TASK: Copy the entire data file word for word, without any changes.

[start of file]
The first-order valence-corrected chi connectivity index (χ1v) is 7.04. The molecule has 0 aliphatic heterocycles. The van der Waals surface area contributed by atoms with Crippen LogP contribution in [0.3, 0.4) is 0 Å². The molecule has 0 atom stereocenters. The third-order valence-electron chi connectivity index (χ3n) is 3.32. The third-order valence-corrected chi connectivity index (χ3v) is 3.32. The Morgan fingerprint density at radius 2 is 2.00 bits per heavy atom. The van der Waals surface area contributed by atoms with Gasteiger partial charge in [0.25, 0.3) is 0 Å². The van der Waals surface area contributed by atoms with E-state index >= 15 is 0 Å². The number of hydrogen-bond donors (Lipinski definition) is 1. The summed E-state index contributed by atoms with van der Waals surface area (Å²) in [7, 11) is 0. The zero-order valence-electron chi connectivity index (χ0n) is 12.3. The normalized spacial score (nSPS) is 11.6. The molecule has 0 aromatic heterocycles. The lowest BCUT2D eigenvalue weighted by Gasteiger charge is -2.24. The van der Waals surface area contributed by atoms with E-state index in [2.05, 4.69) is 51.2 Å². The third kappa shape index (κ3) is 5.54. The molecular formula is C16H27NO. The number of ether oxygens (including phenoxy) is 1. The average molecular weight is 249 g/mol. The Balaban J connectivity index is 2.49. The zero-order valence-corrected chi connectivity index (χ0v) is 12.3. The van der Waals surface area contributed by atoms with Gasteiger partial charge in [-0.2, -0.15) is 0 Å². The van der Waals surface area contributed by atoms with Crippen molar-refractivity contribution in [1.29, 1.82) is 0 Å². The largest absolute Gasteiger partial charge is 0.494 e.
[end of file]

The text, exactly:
The first-order valence-corrected chi connectivity index (χ1v) is 7.04. The molecule has 0 aliphatic heterocycles. The van der Waals surface area contributed by atoms with Crippen LogP contribution in [0.3, 0.4) is 0 Å². The molecule has 0 atom stereocenters. The third-order valence-electron chi connectivity index (χ3n) is 3.32. The third-order valence-corrected chi connectivity index (χ3v) is 3.32. The Morgan fingerprint density at radius 2 is 2.00 bits per heavy atom. The van der Waals surface area contributed by atoms with Gasteiger partial charge in [0.25, 0.3) is 0 Å². The van der Waals surface area contributed by atoms with E-state index >= 15 is 0 Å². The number of hydrogen-bond donors (Lipinski definition) is 1. The summed E-state index contributed by atoms with van der Waals surface area (Å²) in [7, 11) is 0. The zero-order valence-electron chi connectivity index (χ0n) is 12.3. The normalized spacial score (nSPS) is 11.6. The molecule has 0 aromatic heterocycles. The lowest BCUT2D eigenvalue weighted by Gasteiger charge is -2.24. The van der Waals surface area contributed by atoms with E-state index in [2.05, 4.69) is 51.2 Å². The third kappa shape index (κ3) is 5.54. The molecular formula is C16H27NO. The number of ether oxygens (including phenoxy) is 1. The average molecular weight is 249 g/mol. The Balaban J connectivity index is 2.49. The zero-order valence-corrected chi connectivity index (χ0v) is 12.3. The van der Waals surface area contributed by atoms with Gasteiger partial charge in [-0.2, -0.15) is 0 Å². The van der Waals surface area contributed by atoms with Crippen molar-refractivity contribution in [1.29, 1.82) is 0 Å². The largest absolute Gasteiger partial charge is 0.494 e.